By the end of December, every major campus of every university will have top-class broadband connectivity to the South African National Research Network (Sanren), said science and technology minister Naledi Pandor.
Delivering her budget vote speech yesterday, Pandor explained that a student in Thohoyandou will have the same connectivity as one in Rondebosch.
“The connection of all the University of SA (Unisa) learning sites will also assist the university to offer better tuition support to its students though e-education. The potential impact is significant as over 30% of all students registered for university studies are at Unisa.”
More than R200 million will be spent on expanding access to Sanren in this financial year to ensure all universities are connected by December.
Banking on research
For 2011, the department has allocated R2.5 billion to research and development in science and technology.
The department said yesterday that a total of R4.4 billion has been allocated to research and development in general, with about 58% set aside for the seven public entities reporting to the Department of Science and Technology (DST).
Allocations include R433 million for the Technology Innovation Agency, R1.089 billion for the National Research Foundation, R687 million for the Council for Scientific and Industrial Research (CSIR), R206 million for the Human Sciences Research Council, R93 million for the South African National Space Agency (Sansa), R32 million for the Africa Institute of SA, and R11 million for the Academy of Science of SA.
In addition, 62 new research chairs have been proposed for universities. ”The South African Research Chairs Initiative is a flagship initiative designed to attract and retain excellence in research and innovation at South African universities,” explained Pandor.
She added that currently the DST invests R200 million a year supporting 92 research chairs. “The research conducted includes basic and fundamental research in all fields of science, as well as applied sciences fields, technology development and innovation.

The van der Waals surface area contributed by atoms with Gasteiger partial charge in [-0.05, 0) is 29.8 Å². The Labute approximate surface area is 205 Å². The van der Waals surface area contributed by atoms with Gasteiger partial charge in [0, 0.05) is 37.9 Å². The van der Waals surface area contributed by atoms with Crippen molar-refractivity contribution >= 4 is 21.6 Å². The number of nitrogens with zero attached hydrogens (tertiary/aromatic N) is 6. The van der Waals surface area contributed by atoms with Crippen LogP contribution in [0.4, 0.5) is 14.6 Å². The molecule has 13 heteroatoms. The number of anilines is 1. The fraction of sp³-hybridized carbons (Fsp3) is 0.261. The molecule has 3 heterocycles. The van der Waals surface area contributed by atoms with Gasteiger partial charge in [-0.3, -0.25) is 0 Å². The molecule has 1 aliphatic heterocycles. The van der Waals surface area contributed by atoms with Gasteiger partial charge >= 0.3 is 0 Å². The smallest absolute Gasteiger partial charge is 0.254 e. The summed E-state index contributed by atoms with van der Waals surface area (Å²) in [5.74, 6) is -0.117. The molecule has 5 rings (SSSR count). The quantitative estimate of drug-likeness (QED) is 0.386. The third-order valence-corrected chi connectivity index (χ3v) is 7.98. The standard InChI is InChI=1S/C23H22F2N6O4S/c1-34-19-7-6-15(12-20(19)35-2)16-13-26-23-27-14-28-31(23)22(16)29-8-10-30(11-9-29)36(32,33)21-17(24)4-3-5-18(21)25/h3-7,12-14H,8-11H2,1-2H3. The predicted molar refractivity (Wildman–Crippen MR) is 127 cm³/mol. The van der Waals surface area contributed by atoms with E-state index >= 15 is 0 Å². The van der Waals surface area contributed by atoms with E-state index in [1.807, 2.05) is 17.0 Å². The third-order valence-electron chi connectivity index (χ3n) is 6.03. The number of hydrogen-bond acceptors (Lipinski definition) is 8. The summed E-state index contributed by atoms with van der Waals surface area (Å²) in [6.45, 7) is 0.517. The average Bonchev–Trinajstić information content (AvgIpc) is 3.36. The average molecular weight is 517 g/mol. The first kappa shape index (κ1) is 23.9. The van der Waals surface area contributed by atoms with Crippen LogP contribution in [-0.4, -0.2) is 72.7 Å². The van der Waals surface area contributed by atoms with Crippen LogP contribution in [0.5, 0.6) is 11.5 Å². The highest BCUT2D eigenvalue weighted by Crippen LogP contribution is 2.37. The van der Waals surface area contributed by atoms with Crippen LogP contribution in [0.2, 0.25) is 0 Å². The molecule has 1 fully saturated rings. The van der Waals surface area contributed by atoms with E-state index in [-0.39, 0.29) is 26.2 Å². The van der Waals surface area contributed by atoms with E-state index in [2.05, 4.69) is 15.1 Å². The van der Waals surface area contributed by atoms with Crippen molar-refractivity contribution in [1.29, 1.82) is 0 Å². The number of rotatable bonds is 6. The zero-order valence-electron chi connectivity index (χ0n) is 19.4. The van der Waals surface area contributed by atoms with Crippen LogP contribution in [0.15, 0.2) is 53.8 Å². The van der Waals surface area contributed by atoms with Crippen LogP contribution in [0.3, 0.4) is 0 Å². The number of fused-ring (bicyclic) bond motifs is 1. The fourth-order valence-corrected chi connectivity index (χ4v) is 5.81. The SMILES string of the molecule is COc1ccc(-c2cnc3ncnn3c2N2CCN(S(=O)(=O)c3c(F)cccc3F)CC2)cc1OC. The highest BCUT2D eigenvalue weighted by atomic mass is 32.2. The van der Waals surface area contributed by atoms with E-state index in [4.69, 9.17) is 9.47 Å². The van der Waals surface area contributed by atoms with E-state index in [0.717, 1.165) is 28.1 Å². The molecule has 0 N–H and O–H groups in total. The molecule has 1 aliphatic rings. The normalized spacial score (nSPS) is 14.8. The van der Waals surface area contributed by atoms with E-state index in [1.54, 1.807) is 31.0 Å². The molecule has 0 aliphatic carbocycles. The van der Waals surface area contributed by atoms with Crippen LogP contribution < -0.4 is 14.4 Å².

“The expansion of the initiative means that we will have a total of 154 research chairs by 2014, making this a R428 million-a-year initiative,” said Pandor.
The total investment in research chairs will be R914 million by 2013.
However, the minister said funding of science and technology must be improved if SA is to realise its goal of building a knowledge-based economy.
“One of the areas that must be addressed is increased support for post-graduate study and for senior researchers plus a more stable funding model for all our research-performing institutions.”
She added that the department was allocated R4.1 billion in the adjusted estimates of 2010/2011 and has spent 98% of this, but the biggest hurdle is vacancies, due to the lack of appropriate skills.
“We will give this challenge more attention this year. In this financial year, our allocation is R4.4 billion. An additional 25 postdoctoral fellowships, each worth R180 000 per annum for three years, will be created.”
Pandor said more attention will be given to increasing the number of technologists and technicians. “We are considering a technology-linked internship programme in which small and medium-sized technology firms will provide internships for young people and work with our universities of technology to ensure we address this aspect of training.”
Democratic Alliance alternative member of the portfolio committee on science and technology Wilmot James says Pandor's responsibilities are with SA's science brains.
He adds that she must support the rapid expansion of academic science, graduate and post-doctoral communities and the construction of state-of-the-art laboratories.
“A mere R60 million is spent on the biologics focus area at the CSIR, a pittance compared to the monumentally wasteful R10 billion spent on the Pebble Bed Modular Reactor about which there remain awkward questions.”
The minister said a major boost to the Africa Square Kilometre Array (SKA) bid against Australia is the fact that radio astronomy facilities are growing throughout the continent.
“Our scientists and engineers have developed innovative technologies to make use of existing communication dishes for radio astronomy.”
She added that Ghana will soon convert one of its Vodafone communications satellite dishes into a radio astronomy telescope. Both SA and Mauritius propose to launch a low frequency interferometer array.
”We remain convinced that we will emerge victorious when the winning bid is announced in 2012.”
Pandor added that the DST also launched Sansa in 2010. “We have directed Sansa to assist the DST in ensuring the provision of support to Sunspace in our effort to convert it into a viable satellite manufacturing company.”
Pandor said the DST is convinced it has the technological capability to develop a medium-sized satellite industry. “Our plans have not received support this year, but we will continue to argue for and work toward SA developing her own competence in satellite building.”
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